Trade #1: Sacramento receives Rajon Rondo and Josh Smith; Boston receives DeMarcus Cousins, Tyreke Evans and Jimmer Fredette; Atlanta receives Jeff Green, Jason Thompson and Aaron Brooks.
NOTE: Former high school teammates reunite as the faces of the new team out west. Boston takes on DeMarcus Cousins and Tyreke Evans, and most likely get the most out of both players. Atlanta accomplishes what seems to be a big goal of theirs by finally trading Josh Smith.
Trade #2: Sacramento receives Dwyane Wade; Miami receives DeMarcus Cousins, John Salmons and Jimmer Fredette.
NOTE: I had to.
Trade #3: Sacramento receives Dwight Howard; Los Angeles receives DeMarcus Cousins, Marcus Thornton and John Salmons.
NOTE: I asked my cousin Pauley, a Lakers fan, if he would want this trade. His response: “Man that’s really tough. If Cousins wasn’t such a dick I think I would for sure.” Ladies and gentlemen, DeMarcus Cousins!
Trade #4: Sacramento receives Kevin Love; Minnesota receives DeMarcus Cousins and Paul Millsap; Milwaukee receives Al Jefferson and John Salmons; Utah receives Monta Ellis, Ersan Ilyasova and Nikola Pekovic.
NOTE: Oddly enough, I think every team improves in this trade. The franchise formerly known as the Kings gets a marquee player to toss a ton of money at and build around. Minnesota gets two high quality pieces for Love. Milwaukee also makes out on the deal, especially if they could keep Al Jefferson around. And Utah doesn’t have to deal with the dilemma of losing Al Jefferson and Paul Millsap without getting anything back.
Trade #5: Sacramento receives Marc Gasol and Pau Gasol; Memphis receives Joe Johnson, Gerald Wallace and Marcus Thornton; Los Angeles receives Rudy Gay, Brook Lopez and Francisco Garcia; Brooklyn receives Dwight Howard, DeMarcus Cousins, John Salmons, and James Johnson.
NOTE: This would go down as my favorite trade of all-time even though Memphis and Los Angeles are simply pawns. Big picture, it teams the Gasol’s up in Sacramento Seattle, AND it would result in Dwight Howard, Deron Williams and DeMarcus Cousins would be on the same team. No coach is safe!
Kobe’s homicide potential- This was at the top of the power rankings a couple of weeks ago until Kobe joined Twitter, reconciled with his wife and actually gave credit to LeBron James after a tough loss last Thursday night. Kobe Bryant isn’t a competitively homicidal maniac… maybe he’s actually a cuddly teddy bear.
Kobe’s scoring leader potential- Roughly half way through the season Kobe (29.2 points per game) is trailing Kevin Durant (29.5) and tied with Carmelo Anthony (29.2) in the race for the scoring lead. With the Lakers collective back against the wall, Kobe knows nothing to do besides shoot his way out of trouble. If I were a betting man, I’d have my money on Kobe to close out the season as the leading scorer in the league.
Bad Blood amongst the California teams– I’m a huge advocate of teams not liking each other (or at least playing like it), and out west there is no such thing as California Love. The Lakers and Clippers turned into a rivalry when David Stern intervened and took Chris Paul away from the Lakers, essentially deciding that the league was better off with Paul throwing Blake Griffin a whole bunch of lobs and Kobe not winning six or more titles (just kidding, but that is what a lot of the Lakers fans will say). There are a whole bunch of big personality and hyper-competitive players that make any Clippers/Lakers game must-see TV. Not to feel left out, the Warriors made their mark this year by playing in what was probably the most entertaining game of the season against the Lakers back in December. Then they followed that up by openly mocking Blake Griffin after he horribly missed three pointer, only to be on the losing end of Blake Griffin and Chris Paul eff-you games three nights later. Last night, Golden State handed the Clippers their 10th loss of the season as Stephen Curry outplayed Chris Paul. Finally, you have the Kings who aren’t going to be relevant in this conversation unless DeMarcus Cousins decides it would be a fun idea to challenge Metta World Peace to a fist fight, which is something we can’t rule out.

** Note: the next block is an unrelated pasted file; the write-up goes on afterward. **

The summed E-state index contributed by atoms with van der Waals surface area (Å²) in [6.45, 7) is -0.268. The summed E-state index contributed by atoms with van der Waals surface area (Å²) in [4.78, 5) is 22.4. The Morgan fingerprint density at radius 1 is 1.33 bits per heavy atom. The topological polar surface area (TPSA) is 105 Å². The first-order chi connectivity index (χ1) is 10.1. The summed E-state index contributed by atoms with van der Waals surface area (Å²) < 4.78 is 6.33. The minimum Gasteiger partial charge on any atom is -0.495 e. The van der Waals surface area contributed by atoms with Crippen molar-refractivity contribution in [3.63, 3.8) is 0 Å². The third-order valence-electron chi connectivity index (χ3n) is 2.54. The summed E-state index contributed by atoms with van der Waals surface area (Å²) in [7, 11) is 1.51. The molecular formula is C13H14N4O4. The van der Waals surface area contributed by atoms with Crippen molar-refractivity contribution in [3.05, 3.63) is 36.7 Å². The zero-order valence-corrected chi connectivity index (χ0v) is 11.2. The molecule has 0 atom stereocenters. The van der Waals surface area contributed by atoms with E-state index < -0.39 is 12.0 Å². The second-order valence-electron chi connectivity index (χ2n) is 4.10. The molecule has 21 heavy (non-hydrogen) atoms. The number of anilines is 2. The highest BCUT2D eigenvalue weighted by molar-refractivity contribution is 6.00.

The Clippers “Lob City” Moniker– Observe.
San Francisco 49ers Championship chances- The 49ers are the early four point favorites in the “Harbowl” and I have them winning by seven points. 27-20, the San Francisco 49ers are your Super Bowl Champions.
Chris Paul’s MVP credentials- If LeBron James wasn’t playing the best all-around basketball of dare I say all-time, and if Kevin Durant wasn’t “next in line” to win the MVP Award, it would already have Chris Paul’s name etched onto it. The Clippers are improbably 32-10 just three years removed from being the premier cellar-dweller in the NBA, and it wouldn’t be possible without Chris Paul. Sure, they’ve got a roster that goes ten deep, but all of the Lob City hoopla started when David Stern decided it would be fun to put Chris Paul in the mix. Did you see the YouTube video of Blake Griffin and DeAndre Jordan after they heard about the trade? There is a reason why Blake Griffin reacted like a 7 year old kid does when he walks out of his bedroom on Christmas morning, and it’s not just because he knew he was going to be catching an exorbitant amount of alley-oops. It was because for the first time, the Clippers were going to be relevant. Chris Paul turned the Clippers into the best team in California. Every night he goes out and competes harder than anyone else. He’s fearless, and his play and attitude reflect that. More and more I think the Clippers can win the title just because of Chris Paul.
The NBA- Let’s run through this super quick since I’ve already surpassed 3,000 words: There are four NBA teams currently in California. Three are going to be making the playoffs (Yes, I hesitantly include the Lakers). On those three teams, you could make the case that there are seven top 30 players (Chris Paul, Kobe Bryant, Dwight Howard, Blake Griffin, Stephen Curry, David Lee and Pau Gasol). The fourth California team is moving back to a city that is craving an NBA team, and provides a much bigger market for television ratings than Sacramento does. So to quote Charlie Sheen, the NBA is winning.